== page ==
I want to stress that this will be a scheme newly born. We must examine the possibility of using qualified nursing aides in the home nursing service. Nursing is a profession of the highest order, as we all admit. Many a person has been saved from death by the kindness, consideration, and constant attention of a sister or nurse. When a doctor's work has been done to the limit of his skill, it is nursing which really brings a person back to health. There is a stage beyond which a doctor cannot go in the treatment of the sick or injured. Beyond that stage the patient is in the hands, first, of the Lord, and, secondly, of the nurses. Nursing is a magnificent profession. Unless nurses are born to the work they cannot possibly last in the profession.

Mr Luchetti - lt is a vocation.

Mr DUTHIE - As my colleague says, it is a vocation of the highest order. In my view, a nurse must be called to her work in the same way as a minister of religion is called to the pulpit. Both render complementary services to humanity. How will these payments be worked out? No member has raised this matter. The Minister, in moving the second reading of the bill, said -

In general terms, the Commonwealth's policy will be to grant to non-profitmaking home-nursing organizations now in the field subsidies approximating the salaries paid to nursing sisters employed by them over and above the number ordinarily employed during the year prior to the commencement of the act. Thus, if an organization has ordinarily employed, say, ten nurses during the past year and increases its staff to twelve nurses when the scheme commences, it will receive a subsidy approximating the salary of the two additional nurses.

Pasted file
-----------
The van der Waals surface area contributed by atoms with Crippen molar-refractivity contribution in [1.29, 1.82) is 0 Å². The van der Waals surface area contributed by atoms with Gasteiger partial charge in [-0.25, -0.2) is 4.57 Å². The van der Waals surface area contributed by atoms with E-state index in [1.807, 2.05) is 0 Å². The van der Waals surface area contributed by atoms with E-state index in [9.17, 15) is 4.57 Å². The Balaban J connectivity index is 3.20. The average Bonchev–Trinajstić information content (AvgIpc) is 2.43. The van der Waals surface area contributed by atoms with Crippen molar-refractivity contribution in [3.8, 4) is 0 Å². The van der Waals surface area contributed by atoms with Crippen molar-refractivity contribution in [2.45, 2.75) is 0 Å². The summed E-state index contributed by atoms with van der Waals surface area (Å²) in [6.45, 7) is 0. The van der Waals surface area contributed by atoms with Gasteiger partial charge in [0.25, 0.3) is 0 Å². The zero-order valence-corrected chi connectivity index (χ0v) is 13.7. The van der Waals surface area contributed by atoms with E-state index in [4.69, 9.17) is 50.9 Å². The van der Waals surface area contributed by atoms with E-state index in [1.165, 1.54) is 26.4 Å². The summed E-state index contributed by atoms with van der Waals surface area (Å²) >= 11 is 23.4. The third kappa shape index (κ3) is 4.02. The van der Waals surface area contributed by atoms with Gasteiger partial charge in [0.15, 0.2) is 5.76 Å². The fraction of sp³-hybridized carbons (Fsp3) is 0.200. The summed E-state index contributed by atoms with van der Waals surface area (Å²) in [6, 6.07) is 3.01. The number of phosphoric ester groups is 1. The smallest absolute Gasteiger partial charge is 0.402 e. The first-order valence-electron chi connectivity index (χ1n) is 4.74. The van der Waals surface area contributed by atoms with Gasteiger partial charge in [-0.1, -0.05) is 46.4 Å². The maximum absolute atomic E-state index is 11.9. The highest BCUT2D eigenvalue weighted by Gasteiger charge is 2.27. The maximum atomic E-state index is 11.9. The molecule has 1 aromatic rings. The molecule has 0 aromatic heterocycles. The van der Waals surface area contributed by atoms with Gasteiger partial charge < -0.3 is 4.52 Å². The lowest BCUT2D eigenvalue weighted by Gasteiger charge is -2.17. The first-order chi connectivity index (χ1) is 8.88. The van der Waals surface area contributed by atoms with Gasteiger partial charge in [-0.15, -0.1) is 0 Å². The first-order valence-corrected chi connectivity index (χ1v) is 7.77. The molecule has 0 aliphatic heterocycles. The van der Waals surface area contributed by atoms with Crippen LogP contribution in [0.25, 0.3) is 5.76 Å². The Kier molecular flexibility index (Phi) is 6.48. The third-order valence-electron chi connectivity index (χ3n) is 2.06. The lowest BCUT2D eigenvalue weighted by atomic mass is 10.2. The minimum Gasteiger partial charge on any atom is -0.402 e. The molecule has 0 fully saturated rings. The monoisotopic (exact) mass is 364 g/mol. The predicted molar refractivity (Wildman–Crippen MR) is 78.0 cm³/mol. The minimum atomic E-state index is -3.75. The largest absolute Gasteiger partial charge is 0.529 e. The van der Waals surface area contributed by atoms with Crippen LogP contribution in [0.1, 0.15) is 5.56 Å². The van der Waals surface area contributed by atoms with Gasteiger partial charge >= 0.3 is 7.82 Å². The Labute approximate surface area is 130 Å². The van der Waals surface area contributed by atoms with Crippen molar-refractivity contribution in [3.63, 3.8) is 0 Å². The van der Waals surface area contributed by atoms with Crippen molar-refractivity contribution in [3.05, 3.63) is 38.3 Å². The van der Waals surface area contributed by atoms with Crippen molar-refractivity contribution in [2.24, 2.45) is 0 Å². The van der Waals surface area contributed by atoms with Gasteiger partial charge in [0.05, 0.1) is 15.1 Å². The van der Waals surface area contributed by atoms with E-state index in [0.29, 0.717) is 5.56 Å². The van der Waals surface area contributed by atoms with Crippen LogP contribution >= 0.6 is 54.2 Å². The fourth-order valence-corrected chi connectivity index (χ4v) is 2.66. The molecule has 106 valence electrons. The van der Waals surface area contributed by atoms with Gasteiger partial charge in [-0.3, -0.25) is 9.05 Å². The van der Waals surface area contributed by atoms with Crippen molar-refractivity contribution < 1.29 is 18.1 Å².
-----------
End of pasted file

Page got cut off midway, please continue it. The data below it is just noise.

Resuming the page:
That means that the salaries of the two additional nurses will be met from this fund. If a staff of ten is increased to fifteen, the subsidy will equal the salaries of the five additional nurses.

Mr Daly - What if the staff is not increased?

Mr DUTHIE - 1 am coming to that. An interesting situation could develop. I have discussed the matter with the DirectorGeneral of Health, and he admits that it represents a difficulty. What will happen if, after an organization increases its staff from ten nurses to twelve, so that the employment of two nurses is subsidized, four nurses resign for various reasons within three months, reducing the number of staff to eight? How will the scheme work in such a case? When the Minister for Health replies to the debate, I should like him to say how he proposes to solve such a problem. Will the subsidy be withdrawn once the number of nurses falls below the number employed before the operation of this legislation, or will the subsidy continue? I know that, in the early stages, it is difficult to see how all the aspects of the scheme will work, but I suggest that that is something that should be clarified.